What will it take to make federal agencies more serious about computer and information security? We will learn shortly whether the Government Information Security Reform Act can do the trick.
What will it take to make federal agencies more serious about computer andinformation security? We will learn shortly whether the Government InformationSecurity Reform Act can do the trick.
GISRA is the latest attempt to compel federal agencies to build adequatesecurity safeguards into their information technology systems. It requiresagency officials to submit annual reports to the Office of Management andBudget documenting their security preparedness — the first is due Sept.30 — or risk having funds for IT projects withheld. However, there are signsthat an alarming number of federal offices still have not prepared reportsand that many have not even performed the vulnerability assessments thatare a key requirement of GISRA.
So why, despite numerous legislative actions that date back as far as1987, is much of the government not doing enough to protect its IT assets?There are several reasons.
One is the persistent nature of the security challenge. In certain respects,the current focus on security is analogous to the effort to ensure thatgovernment computers could safely handle the date change to the Year 2000.In both cases, credible risks to the smooth operation of government computerscalled for concerted efforts to mitigate those risks. And both issues consistentlyranked at the top of most IT managers' list of concerns.
But the Year 2000 problem differed significantly in that it culminatedin a single day of reckoning (a split second, really). That laser focuswent a long way toward galvanizing agencies to apply abundant attentionand resources — work that, in the vast majority of cases, was entirely successful.
Security, on the other hand, has no such convenient deadline. Threatsto federal IT systems are always present and sources of new attacks plentiful.Securing government systems is like running a marathon, not a sprint, aswas the case with the Year 2000 problem. For whatever reason — perhaps becausethere has yet to be a catastrophic breach, just embarrassing and inconvenientones — few agencies have demonstrated the resolve to hunker down for thelong haul.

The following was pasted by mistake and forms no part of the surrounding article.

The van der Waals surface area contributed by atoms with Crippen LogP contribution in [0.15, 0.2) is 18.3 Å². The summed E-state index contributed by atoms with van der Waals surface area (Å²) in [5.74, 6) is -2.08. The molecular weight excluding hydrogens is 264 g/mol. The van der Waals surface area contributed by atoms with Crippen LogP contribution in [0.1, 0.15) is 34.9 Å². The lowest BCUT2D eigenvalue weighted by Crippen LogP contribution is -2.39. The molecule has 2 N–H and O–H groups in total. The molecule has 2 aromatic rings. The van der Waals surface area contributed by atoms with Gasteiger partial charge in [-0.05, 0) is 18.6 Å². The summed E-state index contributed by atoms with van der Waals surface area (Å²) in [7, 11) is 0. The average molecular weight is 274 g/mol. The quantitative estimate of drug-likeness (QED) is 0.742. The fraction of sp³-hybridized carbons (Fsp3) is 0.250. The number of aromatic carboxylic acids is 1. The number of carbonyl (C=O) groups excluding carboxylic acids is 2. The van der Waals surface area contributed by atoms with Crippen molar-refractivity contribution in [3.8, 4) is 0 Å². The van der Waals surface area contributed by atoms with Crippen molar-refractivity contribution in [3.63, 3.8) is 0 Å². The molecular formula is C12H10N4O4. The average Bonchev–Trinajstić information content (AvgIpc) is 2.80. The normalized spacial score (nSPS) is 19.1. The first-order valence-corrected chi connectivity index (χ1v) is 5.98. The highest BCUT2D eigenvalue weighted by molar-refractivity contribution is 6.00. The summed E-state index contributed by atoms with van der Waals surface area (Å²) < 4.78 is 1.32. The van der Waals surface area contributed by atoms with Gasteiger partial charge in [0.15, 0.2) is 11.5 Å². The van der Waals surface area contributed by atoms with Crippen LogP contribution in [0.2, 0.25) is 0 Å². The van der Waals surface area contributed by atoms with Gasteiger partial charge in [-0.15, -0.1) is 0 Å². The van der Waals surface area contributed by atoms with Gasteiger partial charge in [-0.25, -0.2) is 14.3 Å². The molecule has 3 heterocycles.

The subpar commitment to building bulletproof federal IT security systemscan also be attributed to the simple fact that IT security is just plainhard. For example, once you've installed a long list of security software— firewalls, virtual private networks, antivirus software — you need tokeep all those products up-to-date by installing a steady stream of softwarepatches.
And because enterprise IT systems are constantly growing and changing,you need to do regular vulnerability assessments to make sure the securitysystems continue to work properly.
Effective security also requires strong commitment from senior management— financially and in terms of leadership — as well as the cooperation ofan agency's entire workforce.
Until now, the government's traditional approach of staying at leastone step behind the new technology curve has not been a major liability.If it took an extra six months or a year for the benefits of new technologyto reach the government, that was an acceptable trade-off to avoid thepitfalls of first-generation technology. But the government can't afforda six-month gap when malicious hackers and potential adversaries are alreadyusing the newest technology.
Better government security systems are entirely within reach, technicallyand financially. The resources that are in short supply are commitment andleadership. That's one deficit we can't allow to continue.
NEXT STORY: Firms share intell, school markets